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KING JOHN TO EDWARD I.
in some verses of Robert de Brunne, who flourished about the beginning of the next century, to have been very fond of the metre and music of the Minstrels. The good prelate had written a poem in the Romanse language, called Manuel Peche, the translation- of which into English, Robert de Brunne commenced in 1302, with a design, as he tells us himself, that it should be sung to the harp at public entertainments."
For Iewde [unlearned] men I undertoke That talys and rymys wyl blithly here, In Englysshe tunge to make thys boke, Yn gamys and festya, and at the ale For many ben of swyche manere Love men to listene trofevale. [triviality]
The following anecdote concerning the love which his author, bishop Grosteste, had for music, seems to merit a place here, though related in rude rhymes.
I shall yow telle as I have herde " The vertu of the Harpe, thurgh
Of the bysshope Seynt Eoberdc, [through] skylle and ryght,
Hys toname [surname] is Grostest " Wyll destrye the fendys [fiends] myght;
Of Lynkolne, so seyth the gest, " And to the Oros by gode skylle
He loved moche to here the Harpe, " Is the Harpe ylykened weyh
For mannes wytte it makyth sharpe. " Tharefore, gode men, ye shall lere, [learn]
Next hys chaumbre, besyde his study, "Whan ye any Gleman here,
Hys Harper's chaumbre was fast therby. " To wurschep God at your powere,
Many tymes, by nightes and dayes, " As Davyd seyth in the Sautere. [Psalter]
He had solace of notes and layes, ". In harpe and tabour and 'sy mphan* gle
One askede hym the resun why " Wurschep God : in trumpes and sautre,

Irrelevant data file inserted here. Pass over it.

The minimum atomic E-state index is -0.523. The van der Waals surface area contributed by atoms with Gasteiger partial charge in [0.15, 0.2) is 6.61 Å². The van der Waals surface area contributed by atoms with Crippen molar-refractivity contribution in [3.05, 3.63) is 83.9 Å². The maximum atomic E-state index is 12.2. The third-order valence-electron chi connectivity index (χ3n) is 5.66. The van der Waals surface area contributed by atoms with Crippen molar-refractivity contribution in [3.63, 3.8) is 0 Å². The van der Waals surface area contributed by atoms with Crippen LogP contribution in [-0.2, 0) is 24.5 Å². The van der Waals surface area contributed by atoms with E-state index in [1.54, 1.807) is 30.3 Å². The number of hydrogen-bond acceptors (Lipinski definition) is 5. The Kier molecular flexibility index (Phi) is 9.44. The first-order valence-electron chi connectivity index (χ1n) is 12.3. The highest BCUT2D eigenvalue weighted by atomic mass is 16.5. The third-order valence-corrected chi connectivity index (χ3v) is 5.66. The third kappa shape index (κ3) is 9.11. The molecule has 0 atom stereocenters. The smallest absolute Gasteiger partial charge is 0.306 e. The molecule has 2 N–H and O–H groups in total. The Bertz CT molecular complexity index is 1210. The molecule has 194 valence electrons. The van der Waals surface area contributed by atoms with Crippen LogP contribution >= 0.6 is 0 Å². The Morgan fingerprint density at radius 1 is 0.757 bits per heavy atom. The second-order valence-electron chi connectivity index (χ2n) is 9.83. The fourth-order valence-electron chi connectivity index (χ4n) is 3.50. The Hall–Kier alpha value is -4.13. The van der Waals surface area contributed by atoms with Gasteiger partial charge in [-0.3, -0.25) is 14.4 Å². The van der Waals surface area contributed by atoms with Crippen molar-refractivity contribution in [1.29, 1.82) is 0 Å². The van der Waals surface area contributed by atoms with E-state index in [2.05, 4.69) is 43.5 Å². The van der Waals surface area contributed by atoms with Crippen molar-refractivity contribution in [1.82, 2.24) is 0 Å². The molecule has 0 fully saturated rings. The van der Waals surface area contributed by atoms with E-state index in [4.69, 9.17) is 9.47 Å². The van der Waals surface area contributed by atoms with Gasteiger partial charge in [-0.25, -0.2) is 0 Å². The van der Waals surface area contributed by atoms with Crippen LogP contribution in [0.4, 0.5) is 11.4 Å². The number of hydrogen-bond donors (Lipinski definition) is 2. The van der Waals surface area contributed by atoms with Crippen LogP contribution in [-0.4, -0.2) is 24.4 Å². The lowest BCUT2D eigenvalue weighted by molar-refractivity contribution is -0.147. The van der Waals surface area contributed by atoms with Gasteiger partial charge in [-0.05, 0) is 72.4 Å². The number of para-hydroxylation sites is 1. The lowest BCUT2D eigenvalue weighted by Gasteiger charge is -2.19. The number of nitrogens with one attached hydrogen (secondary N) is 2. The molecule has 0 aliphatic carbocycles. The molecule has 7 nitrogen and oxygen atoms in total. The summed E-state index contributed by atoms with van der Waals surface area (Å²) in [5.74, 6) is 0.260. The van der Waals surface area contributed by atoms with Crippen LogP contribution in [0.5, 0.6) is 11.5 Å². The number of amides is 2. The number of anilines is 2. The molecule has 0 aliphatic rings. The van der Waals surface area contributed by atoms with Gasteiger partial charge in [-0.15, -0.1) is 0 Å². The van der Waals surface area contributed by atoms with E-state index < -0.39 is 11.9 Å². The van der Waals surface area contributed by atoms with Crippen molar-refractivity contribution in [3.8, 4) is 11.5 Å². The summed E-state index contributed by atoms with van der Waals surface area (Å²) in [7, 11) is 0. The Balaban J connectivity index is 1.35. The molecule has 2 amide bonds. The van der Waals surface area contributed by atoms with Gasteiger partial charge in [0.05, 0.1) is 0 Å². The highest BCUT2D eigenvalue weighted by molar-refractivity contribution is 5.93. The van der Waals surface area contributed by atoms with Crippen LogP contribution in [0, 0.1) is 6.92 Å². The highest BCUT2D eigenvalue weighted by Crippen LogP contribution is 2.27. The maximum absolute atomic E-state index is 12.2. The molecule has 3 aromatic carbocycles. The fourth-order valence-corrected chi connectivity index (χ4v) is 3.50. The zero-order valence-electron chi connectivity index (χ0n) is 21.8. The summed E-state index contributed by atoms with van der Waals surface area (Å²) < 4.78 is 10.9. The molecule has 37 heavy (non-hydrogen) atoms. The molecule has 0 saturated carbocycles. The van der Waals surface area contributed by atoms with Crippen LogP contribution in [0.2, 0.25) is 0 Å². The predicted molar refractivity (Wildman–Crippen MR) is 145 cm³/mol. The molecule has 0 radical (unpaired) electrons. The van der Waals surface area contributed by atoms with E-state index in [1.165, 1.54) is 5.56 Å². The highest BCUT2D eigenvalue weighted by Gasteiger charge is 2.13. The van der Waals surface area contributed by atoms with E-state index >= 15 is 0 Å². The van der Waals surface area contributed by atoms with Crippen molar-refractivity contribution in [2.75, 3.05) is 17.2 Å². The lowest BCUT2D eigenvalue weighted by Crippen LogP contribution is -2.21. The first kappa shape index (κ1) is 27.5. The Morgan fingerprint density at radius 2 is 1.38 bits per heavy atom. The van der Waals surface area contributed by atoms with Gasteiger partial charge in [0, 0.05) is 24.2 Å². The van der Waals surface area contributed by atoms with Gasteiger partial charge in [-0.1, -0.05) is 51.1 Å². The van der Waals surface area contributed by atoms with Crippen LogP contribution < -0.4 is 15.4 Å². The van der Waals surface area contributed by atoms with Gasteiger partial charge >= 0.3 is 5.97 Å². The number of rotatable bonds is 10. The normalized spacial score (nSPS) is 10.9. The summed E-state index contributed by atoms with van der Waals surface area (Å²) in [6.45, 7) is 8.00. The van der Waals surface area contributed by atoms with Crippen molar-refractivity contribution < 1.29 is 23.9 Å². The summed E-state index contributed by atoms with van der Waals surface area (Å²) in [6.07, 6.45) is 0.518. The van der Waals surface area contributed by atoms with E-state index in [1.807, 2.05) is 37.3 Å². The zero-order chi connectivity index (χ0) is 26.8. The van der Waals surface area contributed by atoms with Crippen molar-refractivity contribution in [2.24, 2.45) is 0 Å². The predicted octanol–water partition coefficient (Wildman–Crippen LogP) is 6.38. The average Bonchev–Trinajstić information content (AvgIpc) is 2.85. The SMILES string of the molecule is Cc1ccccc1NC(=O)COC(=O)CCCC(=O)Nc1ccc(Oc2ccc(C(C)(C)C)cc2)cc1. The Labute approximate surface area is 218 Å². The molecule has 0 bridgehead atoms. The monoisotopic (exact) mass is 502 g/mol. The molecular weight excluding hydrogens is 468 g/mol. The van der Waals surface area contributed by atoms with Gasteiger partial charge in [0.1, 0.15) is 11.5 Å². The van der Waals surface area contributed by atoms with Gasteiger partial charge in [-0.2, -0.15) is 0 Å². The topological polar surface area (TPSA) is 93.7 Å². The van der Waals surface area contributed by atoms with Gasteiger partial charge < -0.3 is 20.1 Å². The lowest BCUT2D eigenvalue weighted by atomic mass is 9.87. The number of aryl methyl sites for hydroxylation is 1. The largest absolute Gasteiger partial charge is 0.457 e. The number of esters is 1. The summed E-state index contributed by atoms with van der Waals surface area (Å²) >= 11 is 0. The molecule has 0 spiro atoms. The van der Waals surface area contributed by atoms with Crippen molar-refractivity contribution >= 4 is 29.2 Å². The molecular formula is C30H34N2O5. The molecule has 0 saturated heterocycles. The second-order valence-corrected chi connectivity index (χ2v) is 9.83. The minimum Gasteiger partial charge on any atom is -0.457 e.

He hadde delyte in Mynstralsy ? " In cordes, in organes, and bells ringyng:
He answerde hym on thys manere " In all these wurschepe the hevene
Why he helde the Harpe so dere: Kyng, &c."
Before entering on the reign of Edward I., I quit the Minstrels for awhile, to endeavour to trace the progress of music up to that period. It will be necessary to begin with the old Church Scales, it having been asserted that all national music is constructed upon them—an assertion that I shall presently endeavour to confute; and by avoiding, as far as possible, all obsolete technical, as well as Greek terms, which render the old treatises on Music so troublesome a study, I hope to convey such a knowledge of those scales as will answer the purpose of such general readers as possess only a slight knowledge of music.
Music of the Middle Ages.—Music in England to the end of the Thirteenth Century.
During the middle ages Music was always ranked, as now, among the seven liberal arts, these forming the Trivium and Quadriviam, and studied by all those in Europe who aspired at reputation for learning. The Trivium comprised Grammar, Rhetoric, and Logic; the Quadrivium comprehended Music,
• Either part-singing, or the instrument called the symphony.